Add display for the cardinal points by typing the

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Add display for the cardinal points by typing the letter Q and then look toward the west by typing Shift-W (recent versions of Stellarium) or using the mouse or arrow keys. To view the constellations, select constellations by typing the letter C , constellation labels by typing the letter V , and constellation boundaries by typing the letter B . (Optionally – include the constellation art by typing the letter R )
Hitting any of these keyboard shortcuts again will turn the respective item off again so you can view the sky with as much or as little additional information as you would like. Explore the evening sky by clicking the directional buttons: shift- N, shift-S, shift-E, shift-W (recent versions of Stellarium), or using the arrow keys or mouse to drag the screen. The letter A will turn the atmosphere off and on. To look straight up hit shift-Z (for zenith, some versions or use the arrow keys) and to go back to looking along the horizon hit ctrl-H (for home). To look around, you can also “drag” the sky by holding down the left mouse button and moving the mouse in a given direction, while the scroll-wheel will adjust the ‘field of view’ allowing you to see more (or less) of the night sky at one time. After you have explored the sky, answer the questions on this screen. For the purpose of these exercises, keep your ‘field of view’ (FOV at the bottom of the screen) to around 90 degrees as this could impact your answers. (Normal human binocular vision covers 114 degrees horizontally) Use the Stellarium software to answer these questions . 10.Which of the following constellations is visible when facing north?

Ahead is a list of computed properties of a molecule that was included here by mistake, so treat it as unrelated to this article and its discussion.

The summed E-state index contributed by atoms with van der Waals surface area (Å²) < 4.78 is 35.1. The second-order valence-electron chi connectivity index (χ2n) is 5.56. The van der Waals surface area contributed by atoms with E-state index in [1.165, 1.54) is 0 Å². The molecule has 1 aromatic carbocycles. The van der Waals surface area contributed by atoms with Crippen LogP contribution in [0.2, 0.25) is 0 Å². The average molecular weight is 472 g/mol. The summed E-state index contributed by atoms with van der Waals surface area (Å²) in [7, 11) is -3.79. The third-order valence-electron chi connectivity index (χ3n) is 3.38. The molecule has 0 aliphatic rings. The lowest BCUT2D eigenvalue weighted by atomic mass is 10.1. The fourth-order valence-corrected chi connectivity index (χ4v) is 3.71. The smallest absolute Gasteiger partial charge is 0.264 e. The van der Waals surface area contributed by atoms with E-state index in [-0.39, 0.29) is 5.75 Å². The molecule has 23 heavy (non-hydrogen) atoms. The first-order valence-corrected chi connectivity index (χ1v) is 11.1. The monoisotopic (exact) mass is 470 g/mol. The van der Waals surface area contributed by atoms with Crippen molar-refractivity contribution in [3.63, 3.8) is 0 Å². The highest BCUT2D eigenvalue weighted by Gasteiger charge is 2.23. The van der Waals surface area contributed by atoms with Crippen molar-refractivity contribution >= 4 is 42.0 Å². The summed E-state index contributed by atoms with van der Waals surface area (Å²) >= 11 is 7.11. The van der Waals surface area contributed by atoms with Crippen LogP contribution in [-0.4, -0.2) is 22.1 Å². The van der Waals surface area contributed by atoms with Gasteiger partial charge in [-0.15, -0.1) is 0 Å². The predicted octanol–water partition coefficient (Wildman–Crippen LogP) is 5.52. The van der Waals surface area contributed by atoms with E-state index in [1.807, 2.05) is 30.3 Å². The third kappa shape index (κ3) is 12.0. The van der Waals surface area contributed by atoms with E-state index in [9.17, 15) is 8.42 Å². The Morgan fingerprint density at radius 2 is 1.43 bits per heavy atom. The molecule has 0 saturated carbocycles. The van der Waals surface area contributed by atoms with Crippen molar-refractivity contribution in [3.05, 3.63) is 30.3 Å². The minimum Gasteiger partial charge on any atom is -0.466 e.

11.Select the Constellation Art from the menu at the bottom of the screen (or type the letter R ) in Stellarium to see the art of the constellations.
12.Which direction are you facing if you can see the constellation Pisces?
Explorations of the Evening Sky In this part of the lab, we will explore the evening sky as it appears on March 15, 2018. We use constellations as a way to identify where things are in the sky. For example, we may want to know where a planet is, or if a planet is in our current evening sky. Although named for a characteristic pattern of stars, each constellation represents a specific area of the sky. To explore the evening sky in Stellarium, select Constellation Lines from the menu at the bottom of the screen (or hit C ) to outline each constellation. Now select the Sky and Viewing Options Window from the left side of the screen (or hit F4) and make sure Solar System Objects and Show planet markers are both
checked. Make sure the box next to Labels and Markers is checked and then slide the slider next to it all the way to the right. This will identify the planets in the night sky, even those which are too faint to be visible with your naked eye! (Note that hitting G will turn the ground on/off and allow you to see objects that would otherwise be below the horizon at this time of day. Explore your current evening sky by finding and identifying the planets or other objects such as satellites, asteroids, and comets that you see.

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